Trusted Sources of Information
October 1, 2021
Who do you want operating on your liver? A surgeon or a politician? Who do you want flying your airplane? A pilot or a politician?
Who do you want guiding you through a climate crisis? A climate scientist or a politician? Who do you want guiding you through a pandemic? A public health expert or a politician?
There have been two very contradictory trends in our society that have been thriving in recent years.
On the one hand, we have attained extraordinary faith in science.
How many of us walk into an elevator in a panic that maybe there are faults in the science on which elevator technology is based? Not many of us. We just get in the elevator and go to our floor.
How many of us get on our phone and wonder whether we’re really talking to the person on the other end?
At the same time that we have developed an extreme trust in science, many of us have somehow also decided to stop believing in science and instead to put our faith in people who gain political and financial power by denying scientific consensus.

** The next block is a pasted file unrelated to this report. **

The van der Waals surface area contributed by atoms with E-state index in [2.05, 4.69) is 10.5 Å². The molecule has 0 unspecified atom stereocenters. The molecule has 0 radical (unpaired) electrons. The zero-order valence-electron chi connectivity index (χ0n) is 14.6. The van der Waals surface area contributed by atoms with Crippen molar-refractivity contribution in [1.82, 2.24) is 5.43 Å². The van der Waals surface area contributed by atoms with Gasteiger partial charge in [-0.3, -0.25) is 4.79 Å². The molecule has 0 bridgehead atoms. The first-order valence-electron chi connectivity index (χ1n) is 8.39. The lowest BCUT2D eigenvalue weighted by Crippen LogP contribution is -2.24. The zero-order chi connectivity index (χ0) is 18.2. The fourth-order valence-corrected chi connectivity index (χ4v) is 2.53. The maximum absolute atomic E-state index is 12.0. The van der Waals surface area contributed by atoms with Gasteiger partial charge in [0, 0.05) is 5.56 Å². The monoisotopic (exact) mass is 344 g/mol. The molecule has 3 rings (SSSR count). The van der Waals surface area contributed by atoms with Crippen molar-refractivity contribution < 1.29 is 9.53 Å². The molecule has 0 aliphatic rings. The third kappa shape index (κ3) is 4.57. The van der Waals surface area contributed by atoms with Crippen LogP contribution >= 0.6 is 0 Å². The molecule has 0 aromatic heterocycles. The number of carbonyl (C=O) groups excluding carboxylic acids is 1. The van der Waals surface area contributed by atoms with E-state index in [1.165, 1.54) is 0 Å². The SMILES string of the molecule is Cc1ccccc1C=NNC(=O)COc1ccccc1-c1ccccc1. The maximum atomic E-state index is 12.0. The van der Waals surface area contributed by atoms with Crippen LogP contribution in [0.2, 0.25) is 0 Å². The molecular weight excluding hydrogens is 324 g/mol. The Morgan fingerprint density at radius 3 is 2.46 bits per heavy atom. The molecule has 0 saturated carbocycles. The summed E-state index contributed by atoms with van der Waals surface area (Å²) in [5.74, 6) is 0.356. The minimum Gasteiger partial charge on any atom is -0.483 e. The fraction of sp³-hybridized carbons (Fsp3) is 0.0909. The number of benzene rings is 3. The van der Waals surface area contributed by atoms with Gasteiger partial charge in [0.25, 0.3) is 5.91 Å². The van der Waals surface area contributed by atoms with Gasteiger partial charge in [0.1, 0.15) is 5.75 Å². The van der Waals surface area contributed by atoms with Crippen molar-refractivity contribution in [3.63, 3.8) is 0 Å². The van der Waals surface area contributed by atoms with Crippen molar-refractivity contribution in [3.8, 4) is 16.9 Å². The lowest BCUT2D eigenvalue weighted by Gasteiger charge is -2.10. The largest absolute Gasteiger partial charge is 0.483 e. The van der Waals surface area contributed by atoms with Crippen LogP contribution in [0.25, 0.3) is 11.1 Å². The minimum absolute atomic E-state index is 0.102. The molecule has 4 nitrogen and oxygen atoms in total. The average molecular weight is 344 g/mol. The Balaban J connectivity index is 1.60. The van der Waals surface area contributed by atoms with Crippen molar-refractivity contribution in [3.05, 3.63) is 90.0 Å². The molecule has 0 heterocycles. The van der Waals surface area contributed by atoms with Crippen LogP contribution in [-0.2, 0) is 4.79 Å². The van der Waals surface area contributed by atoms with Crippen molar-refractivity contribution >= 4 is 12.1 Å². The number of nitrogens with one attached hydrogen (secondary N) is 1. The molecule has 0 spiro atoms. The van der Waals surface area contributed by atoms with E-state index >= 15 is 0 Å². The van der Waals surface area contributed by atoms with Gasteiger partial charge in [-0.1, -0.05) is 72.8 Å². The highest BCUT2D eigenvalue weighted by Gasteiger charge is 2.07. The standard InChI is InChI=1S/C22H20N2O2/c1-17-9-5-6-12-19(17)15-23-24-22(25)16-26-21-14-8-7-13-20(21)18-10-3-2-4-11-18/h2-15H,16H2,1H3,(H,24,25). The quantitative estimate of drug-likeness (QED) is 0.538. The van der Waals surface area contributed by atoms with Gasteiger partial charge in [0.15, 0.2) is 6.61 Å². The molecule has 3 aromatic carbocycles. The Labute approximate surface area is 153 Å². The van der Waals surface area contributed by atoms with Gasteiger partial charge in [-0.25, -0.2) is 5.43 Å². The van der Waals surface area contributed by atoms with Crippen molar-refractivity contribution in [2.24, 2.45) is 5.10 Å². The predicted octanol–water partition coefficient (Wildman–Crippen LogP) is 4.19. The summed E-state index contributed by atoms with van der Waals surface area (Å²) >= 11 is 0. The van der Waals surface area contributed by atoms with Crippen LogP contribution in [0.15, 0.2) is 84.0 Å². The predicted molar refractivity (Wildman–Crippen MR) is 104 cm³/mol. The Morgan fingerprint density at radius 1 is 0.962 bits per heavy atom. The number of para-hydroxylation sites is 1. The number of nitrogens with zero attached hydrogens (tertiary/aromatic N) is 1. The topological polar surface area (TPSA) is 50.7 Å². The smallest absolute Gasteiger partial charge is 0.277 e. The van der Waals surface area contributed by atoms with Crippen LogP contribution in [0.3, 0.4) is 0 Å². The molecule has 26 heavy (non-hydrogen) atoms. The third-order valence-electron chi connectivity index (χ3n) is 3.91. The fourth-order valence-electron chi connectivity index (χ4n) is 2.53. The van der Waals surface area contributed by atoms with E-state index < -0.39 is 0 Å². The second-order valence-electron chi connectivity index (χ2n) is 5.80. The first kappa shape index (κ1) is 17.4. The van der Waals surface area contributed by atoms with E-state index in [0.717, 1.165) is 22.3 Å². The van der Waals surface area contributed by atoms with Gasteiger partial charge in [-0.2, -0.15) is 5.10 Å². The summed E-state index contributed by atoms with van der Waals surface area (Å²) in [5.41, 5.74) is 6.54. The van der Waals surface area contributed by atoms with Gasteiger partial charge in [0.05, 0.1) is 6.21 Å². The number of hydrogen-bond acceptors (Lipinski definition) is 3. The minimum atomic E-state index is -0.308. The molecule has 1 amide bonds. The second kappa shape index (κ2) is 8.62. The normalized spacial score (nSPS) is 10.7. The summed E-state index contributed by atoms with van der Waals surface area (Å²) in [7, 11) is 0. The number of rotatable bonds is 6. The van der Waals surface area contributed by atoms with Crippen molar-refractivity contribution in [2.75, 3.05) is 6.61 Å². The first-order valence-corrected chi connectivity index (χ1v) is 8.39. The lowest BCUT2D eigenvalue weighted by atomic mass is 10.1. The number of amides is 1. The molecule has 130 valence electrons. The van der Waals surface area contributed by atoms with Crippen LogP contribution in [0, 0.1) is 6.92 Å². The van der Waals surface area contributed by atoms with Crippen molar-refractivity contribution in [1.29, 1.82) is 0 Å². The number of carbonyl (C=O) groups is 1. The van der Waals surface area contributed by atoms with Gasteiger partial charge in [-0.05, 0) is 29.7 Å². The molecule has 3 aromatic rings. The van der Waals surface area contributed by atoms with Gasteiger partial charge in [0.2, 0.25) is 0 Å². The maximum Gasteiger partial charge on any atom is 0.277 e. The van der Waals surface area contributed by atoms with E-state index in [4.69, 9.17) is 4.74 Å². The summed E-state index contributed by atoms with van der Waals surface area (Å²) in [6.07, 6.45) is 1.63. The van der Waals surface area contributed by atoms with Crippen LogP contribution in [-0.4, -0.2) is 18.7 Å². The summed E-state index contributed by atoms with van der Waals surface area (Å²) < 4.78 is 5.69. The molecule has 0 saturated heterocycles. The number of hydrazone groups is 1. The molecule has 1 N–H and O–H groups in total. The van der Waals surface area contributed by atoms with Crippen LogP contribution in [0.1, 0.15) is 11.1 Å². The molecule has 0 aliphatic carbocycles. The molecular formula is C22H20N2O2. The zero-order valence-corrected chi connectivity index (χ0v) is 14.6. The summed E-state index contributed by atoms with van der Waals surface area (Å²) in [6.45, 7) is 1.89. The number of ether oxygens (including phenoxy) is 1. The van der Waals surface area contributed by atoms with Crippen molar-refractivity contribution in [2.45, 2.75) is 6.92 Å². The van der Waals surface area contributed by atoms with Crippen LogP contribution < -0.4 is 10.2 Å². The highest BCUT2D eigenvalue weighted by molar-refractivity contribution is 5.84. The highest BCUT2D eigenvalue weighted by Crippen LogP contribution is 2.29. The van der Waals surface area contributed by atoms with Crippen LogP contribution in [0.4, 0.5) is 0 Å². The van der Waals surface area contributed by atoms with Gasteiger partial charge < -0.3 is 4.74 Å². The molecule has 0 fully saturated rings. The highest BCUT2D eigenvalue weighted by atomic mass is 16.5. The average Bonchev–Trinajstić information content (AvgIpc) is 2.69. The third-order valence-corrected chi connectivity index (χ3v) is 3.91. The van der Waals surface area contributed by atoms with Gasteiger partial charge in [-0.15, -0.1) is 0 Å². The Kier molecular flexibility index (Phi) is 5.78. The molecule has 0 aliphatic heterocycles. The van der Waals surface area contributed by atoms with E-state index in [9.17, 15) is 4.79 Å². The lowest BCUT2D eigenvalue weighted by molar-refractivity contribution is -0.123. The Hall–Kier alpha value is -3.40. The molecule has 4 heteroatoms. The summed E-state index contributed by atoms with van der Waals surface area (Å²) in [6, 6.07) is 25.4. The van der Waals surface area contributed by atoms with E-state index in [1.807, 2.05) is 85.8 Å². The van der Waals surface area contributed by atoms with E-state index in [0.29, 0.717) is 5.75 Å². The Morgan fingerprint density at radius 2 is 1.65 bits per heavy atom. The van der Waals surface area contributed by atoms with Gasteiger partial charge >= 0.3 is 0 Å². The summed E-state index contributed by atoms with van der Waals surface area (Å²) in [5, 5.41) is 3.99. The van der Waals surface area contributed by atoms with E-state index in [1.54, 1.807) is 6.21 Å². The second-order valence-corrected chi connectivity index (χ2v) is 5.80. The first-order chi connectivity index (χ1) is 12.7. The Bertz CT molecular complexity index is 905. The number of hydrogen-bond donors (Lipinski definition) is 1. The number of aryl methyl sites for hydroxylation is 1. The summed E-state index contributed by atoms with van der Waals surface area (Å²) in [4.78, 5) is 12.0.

I’m not saying modern science is always right. The story of science is one where each new crop of scientists proves the previous crop wrong in so many ways. The quest for scientific truth often sends people down dead ends and leads to false conclusions.
But people still need to look critically at their sources of information. If the scientists, who in general could be making a lot more money in other careers, have come to a consensus on a particular topic, then that consensus should at least be heard.
When politicians and commentators dispute scientific consensus, one should also hear that dispute. But I am asking you to ask two questions:
What are the qualifications of that politician or commentator? Does that person really understand that scientific topic better than those who have dedicated their lives to that scientific discipline and those who have risen to the top in that scientific field?
What are the motivations of that politician or commentator? Is that person speaking truth or trying to score points?
History has plenty of evidence of supposed experts getting things wrong. But history also has ample evidence of people getting things wrong because they are proclaiming knowledge of something about which they are ignorant.